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The first live-attenuated vaccine candidate completely protects against Zika infection

April 10, 2017

GALVESTON, Texas -The first live-attenuated Zika vaccine still in the development stage completely protected mice against the virus after a single vaccination dose, according to new research from The University of Texas Medical Branch at Galveston and Instituto Evandro Chagas at the Ministry of Health in Brazil. The findings are currently available in Nature Medicine.

While a Zika infection typically results in mild or symptom-free infections in healthy adults and children, the risk of microcephaly and other diseases in the developing fetus is an alarming consequence that has created a worldwide health threat. Pregnant women who are infected with the Zika virus but never display any disease symptoms may still give birth to a baby with microcephaly.

An effective vaccine is urgently needed for women of childbearing age and travelers to areas where the virus has been reported. Since Zika virus could also be sexually transmitted, prevention of men from infection through vaccination could also halt Zika transmission and diseases.

Rapid and promising progress has been made toward a Zika vaccine. These developing vaccines have been made from an inactivated version of the Zika virus or subunits of the virus; these vaccine candidates have been shown effective in mice and nonhuman primates.

"We chose to pursue a vaccine made from live virus that has been sufficiently attenuated, or weakened, to be safe, and is able to illicit robust immune response to protect us from Zika virus infection. Such live-attenuated vaccine has the advantage of single-dose immunization, rapid and strong immune response and potentially long-lived protection," said UTMB's Pei-Yong Shi, senior author and the I.H. Kempner professor at the Department of Biochemistry and Molecular Biology. "A successful vaccine requires a fine balance between efficacy and safety - vaccines made from attenuated live viruses generally offer fast and durable immunity, but sometimes with the trade-off of reduced safety, whereas inactivated and subunit viruses often provide enhanced safety but may require several doses initially and periodic boosters. Therefore, a safe live-attenuated vaccine will be ideal in prevention of Zika virus infection, especially in developing countries."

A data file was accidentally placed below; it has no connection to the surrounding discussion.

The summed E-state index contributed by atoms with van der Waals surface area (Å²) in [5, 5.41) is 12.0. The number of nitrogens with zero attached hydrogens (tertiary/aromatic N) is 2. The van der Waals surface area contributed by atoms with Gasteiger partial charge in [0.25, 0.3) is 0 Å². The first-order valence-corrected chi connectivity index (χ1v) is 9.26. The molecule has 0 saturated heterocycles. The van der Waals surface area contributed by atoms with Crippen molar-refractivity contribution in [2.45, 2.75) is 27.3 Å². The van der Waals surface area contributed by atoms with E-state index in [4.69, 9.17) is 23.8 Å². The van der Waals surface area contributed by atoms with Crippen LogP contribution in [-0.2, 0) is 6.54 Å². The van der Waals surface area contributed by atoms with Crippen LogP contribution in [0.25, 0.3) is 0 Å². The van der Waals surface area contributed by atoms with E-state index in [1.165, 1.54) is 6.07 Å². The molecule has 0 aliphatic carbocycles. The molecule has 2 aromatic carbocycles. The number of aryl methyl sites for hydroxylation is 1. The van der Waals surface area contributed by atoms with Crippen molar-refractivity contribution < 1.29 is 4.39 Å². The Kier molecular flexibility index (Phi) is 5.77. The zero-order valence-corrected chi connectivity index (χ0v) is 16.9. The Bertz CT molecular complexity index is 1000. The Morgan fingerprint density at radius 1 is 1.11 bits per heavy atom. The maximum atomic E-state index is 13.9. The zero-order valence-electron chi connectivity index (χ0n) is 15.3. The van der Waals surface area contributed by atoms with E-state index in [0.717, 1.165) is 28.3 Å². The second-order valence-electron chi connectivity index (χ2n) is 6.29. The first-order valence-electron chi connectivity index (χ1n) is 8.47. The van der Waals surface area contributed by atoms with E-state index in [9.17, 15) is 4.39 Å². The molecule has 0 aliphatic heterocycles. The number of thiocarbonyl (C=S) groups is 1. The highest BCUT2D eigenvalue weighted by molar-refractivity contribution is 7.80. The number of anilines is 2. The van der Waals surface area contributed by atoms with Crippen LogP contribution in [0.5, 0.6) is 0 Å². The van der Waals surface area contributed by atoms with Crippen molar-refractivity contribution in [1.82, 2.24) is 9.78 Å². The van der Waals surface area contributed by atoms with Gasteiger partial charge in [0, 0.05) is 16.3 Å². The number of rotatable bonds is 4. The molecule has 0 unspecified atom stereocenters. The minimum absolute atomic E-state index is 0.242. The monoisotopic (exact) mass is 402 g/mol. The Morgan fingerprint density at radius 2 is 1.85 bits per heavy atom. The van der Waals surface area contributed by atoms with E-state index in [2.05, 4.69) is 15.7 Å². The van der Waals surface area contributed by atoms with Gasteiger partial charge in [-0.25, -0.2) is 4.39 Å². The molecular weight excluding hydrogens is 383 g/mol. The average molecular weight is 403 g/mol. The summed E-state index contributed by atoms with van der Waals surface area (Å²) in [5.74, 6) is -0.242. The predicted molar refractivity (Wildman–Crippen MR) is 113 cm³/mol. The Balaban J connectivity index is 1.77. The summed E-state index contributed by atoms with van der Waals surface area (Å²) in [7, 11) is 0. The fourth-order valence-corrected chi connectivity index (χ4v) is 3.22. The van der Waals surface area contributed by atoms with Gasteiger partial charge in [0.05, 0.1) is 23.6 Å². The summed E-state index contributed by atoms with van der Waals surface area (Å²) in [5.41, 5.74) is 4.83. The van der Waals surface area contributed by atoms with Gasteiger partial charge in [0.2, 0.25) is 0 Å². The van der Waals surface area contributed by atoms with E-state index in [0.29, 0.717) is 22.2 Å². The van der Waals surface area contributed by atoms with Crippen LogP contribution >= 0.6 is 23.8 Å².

To create the vaccine, the researchers engineered the Zika virus by deleting one segment of the viral genome. A similar approach has successfully been used to develop a dengue virus vaccine, which is currently in phase three clinical trials.

Shi explained that the data indicate that the vaccine the team is developing has a good balance between safety and efficacy. A single immunization with the vaccine candidate produced strong immune responses and prevented the virus from infecting mice at all.

"Safety is a major hurdle when developing a live-attenuated vaccine. Our Zika vaccine showed promising safety profile in mice when compared with clinically approved live-attenuated vaccines, such as the yellow fever vaccine," Shi said.

"Vaccines are an important tool for preventing Zika virus transmission and microcephaly," said Pedro F. C. Vasconcelos, medical virologist and present director of the Evandro Chagas Institute and co-author. "This vaccine, the first live-attenuated vaccine for Zika, will improve the public health efforts to avoid the birth defects and diseases caused by Zika in countries where the virus is commonly found. The initial target of this vaccine is women of childbearing age, their sexual partners and children less than 10 years old.
-end-
Other authors include UTMB's Chao Shan, Antonio Muruato, Huanle Luo, Xuping Xie, Maki Wakamiya, Robert Tesh, Alan Barrett, Tian Wang, Scott Weaver, and Shannan Rossi; Bruno Nunes and Daniele Medeiros who are affiliated with UTMB and the Instituto Evandro Chagas at the Ministry of Health in Brazil.

This work was supported by UTMB, The University of Texas System, the Centers for Disease Control and Prevention, the Pan American Health Organization and the National Institutes of Health.

University of Texas Medical Branch at Galveston

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